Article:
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Survey shows where wealth managers are most bullish
by James Phillipps on Feb 05, 2013 at 10:33
More than half of investors are increasing their exposure to emerging markets and European equity long/short this quarter as the belief that the ‘worst is over’ gathers momentum.
ML Capital’s quarterly survey of 45 professional investors, including wealth managers, family offices and private banks, which collectively run more than $90 billion, found that appetite for credit strategies is mixed with equities the clear winner.
Some 52% are looking to increase their global emerging market exposure in the first quarter with just 2% set to reduce their allocation, reflecting the bullishness for the region.
However, drilling down into the numbers reveals that investors are increasingly moving away from taking a regional approach to emerging markets with just 24% specifically looking to up their Asian exposure and 6% adding to Latin America.
ML Capital chairman John Lowry says that although 98% of respondents remain positive on emerging markets overall, the shift in approach was noteworthy.
‘Curiously, the interest in regional strategies has dropped off as demand for dedicated Asian strategies now at only 24%, is its lowest level since the barometer was created,’ he says.
‘Within the dedicated Latin America sector there is a fall off of interest. Many investors quoted poor returns from the region’s biggest market Brazil as the main reason to divest.’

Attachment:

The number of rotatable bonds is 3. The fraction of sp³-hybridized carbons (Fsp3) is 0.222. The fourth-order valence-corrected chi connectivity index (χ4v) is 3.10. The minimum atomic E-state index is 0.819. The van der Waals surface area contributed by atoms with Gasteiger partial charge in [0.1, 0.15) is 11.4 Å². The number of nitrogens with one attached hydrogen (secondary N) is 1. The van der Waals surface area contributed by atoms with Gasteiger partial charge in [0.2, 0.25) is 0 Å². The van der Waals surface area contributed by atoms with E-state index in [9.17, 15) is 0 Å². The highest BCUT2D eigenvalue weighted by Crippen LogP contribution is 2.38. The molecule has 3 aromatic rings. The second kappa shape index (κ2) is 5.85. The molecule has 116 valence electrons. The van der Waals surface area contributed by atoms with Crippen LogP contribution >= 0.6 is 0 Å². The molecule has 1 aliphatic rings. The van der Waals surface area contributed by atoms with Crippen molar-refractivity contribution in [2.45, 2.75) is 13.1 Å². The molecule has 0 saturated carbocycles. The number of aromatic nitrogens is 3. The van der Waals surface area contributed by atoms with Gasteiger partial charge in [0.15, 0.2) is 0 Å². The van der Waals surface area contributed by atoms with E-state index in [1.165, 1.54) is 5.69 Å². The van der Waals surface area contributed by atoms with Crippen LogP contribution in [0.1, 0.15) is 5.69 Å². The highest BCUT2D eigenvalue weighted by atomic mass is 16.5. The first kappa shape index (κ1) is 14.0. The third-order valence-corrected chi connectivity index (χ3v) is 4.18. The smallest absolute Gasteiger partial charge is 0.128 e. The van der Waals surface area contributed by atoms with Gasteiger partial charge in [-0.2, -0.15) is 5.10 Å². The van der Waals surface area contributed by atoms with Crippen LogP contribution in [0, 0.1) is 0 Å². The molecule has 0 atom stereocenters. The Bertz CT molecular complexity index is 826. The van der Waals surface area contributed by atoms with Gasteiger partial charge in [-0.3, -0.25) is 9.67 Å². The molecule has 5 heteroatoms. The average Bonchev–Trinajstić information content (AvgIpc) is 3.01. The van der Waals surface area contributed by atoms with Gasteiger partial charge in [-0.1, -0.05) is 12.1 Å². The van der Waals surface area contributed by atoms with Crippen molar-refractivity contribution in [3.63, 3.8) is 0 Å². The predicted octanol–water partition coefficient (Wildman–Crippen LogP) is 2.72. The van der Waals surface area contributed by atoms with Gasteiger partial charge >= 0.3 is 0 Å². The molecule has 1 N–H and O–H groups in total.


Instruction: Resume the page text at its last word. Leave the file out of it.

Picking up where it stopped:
Demand for European long/short strategies remained strong at 48%, up from 47% in the fourth quarter, and although confident that the eurozone has stabilised, respondents did cite concerns about recession risk in core economies.
Perhaps more surprising was the continued pessimism around Japan, which has surged into bull market territory over the past six weeks. Interest in the country remains at historic lows with 89% of respondents saying they will either maintain or reduce exposure, a ninth consecutive quarter of net reductions.
Attitudes to credit reflected the split between viewing the asset class as a relative safe haven or believing it is overvalued with 30% set to increase exposure, 28% decrease and 41% maintaining current levels.
In terms of hedge fund strategies, global macro systematic and CTA funds are experiencing the biggest outflows on the back of a third down year in four with multi-strategy and merger arbitrage the preferred approach in the alternatives silo.
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